A review of Admissions: Voices within Mental Health edited by David Stavanger, Radhiah Chowdhury, Mohammad Award

Reviewed by Magdalena Ball

Voices within Mental Health
Edited by By: David Stavanger, Radhiah Chowdhury, Mohammad Award
Upswell Publishing
Paperback, 352 pages, ISBN: 9780645248098, $29.95aud

It’s one thing to encourage and promote diversity in writing, but another to directly enable it through programs and support mechanisms.  Red Room is an organisation that does the latter, running workshops designed to support and encourage a very diverse range of writers, including a series just for people who have lived experience of mental health issues. The MAD Poetry workshops were free, flexible, supportive, non-judgemental, and run by experienced writers who also had lived experience of mental health issues. Half of the poems in the Admissions anthology are a result of these workshops and a call-out for 30 emerging voices which also appear in the anthology. The result of these programs benefits everyone. We are all enriched by a more inclusive society that allows for engagement with all aspects of what it means to be a human, both within and without the sphere of lived mental illness, though I suspect it would be difficult to find someone who has not been deeply touched by mental illness in some way – either directly or through a loved one, family member, or colleague. 

Admissions not only contains creative responses from a variety of perspectives (105 to be exact) focused around the topic of mental health, but also a variety of genres, genders, ethnicities and spiritualities, approaches, emotions, and levels of well-being. I can’t recall coming across a similarly broad collection of work before, with such an open framework that resists dogma, structure, delineation in favour of what David Stavanger calls in his editorial for the book, “radical empathy, inclusivity and generosity”. The work feels organic and right, created through a collection that encompasses poetry, essay, visual images, and stories, but also life experiences that extend both deep inside the hurting mind, and outward to a collective awareness that nothing we experience is entirely without precedent, nor are we ever completely alone.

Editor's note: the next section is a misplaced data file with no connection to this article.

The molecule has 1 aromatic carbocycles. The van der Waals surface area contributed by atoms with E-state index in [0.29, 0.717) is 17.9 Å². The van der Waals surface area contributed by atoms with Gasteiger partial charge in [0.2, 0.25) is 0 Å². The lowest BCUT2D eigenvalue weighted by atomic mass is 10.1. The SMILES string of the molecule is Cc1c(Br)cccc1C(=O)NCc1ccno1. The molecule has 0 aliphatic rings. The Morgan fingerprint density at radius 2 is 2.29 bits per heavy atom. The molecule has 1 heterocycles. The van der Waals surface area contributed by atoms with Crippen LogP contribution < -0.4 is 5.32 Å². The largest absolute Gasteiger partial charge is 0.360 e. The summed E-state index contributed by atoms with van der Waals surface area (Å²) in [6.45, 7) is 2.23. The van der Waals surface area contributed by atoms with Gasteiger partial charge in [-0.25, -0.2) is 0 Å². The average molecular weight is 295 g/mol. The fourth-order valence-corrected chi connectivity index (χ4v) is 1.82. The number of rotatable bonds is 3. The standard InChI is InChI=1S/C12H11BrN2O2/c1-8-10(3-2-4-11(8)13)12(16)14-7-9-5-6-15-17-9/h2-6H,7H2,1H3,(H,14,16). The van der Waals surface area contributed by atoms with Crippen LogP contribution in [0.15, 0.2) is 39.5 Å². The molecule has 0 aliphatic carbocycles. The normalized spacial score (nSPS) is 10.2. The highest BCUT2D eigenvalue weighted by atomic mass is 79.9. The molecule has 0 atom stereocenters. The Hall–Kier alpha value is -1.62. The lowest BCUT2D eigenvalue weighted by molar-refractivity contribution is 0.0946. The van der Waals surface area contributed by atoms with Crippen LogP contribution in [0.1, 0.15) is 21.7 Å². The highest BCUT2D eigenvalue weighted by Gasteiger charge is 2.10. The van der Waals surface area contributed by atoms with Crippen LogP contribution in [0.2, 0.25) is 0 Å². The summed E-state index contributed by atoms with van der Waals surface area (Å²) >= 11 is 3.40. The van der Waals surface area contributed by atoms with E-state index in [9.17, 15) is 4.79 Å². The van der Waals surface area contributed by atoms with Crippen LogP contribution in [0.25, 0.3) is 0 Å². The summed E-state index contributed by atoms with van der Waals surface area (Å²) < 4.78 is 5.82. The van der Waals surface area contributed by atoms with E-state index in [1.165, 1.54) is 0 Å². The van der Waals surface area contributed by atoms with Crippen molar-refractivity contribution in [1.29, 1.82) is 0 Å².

The writers are similarly diverse, ranging from the 30 wonderful emerging voices that Red Room gathered, to the well-known, such as Fiona Wright, whose essay “No crazy person is mad enough” explores prosopagnosia (faceblindness) against a backdrop of a first date. Anna Spargo-Ryan engages with the anxiety and transitions between Covid-19 and the opening of lockdown. Sara M. Saleh tackles bulimia and self-harm in “Elegy for a (Hated) Body, and Michael Farrell’s works through intrusive thoughts in “Train Therapy”:

These feelings – were only pretexts. If I had thought of fish instead, fish in blue, green, brown water, well, the release of the sympathy ducts would be on. I would be wishing the fields could be flooded. Probably I should have trained in and out for days, until I dried up.

This is a tiny sampling of the many authors included in this collection. Some of the pieces are relatively simple, relying on sound and repetition to create meaning, such as Helena Fox’s sibilant dissociations:

is to apparate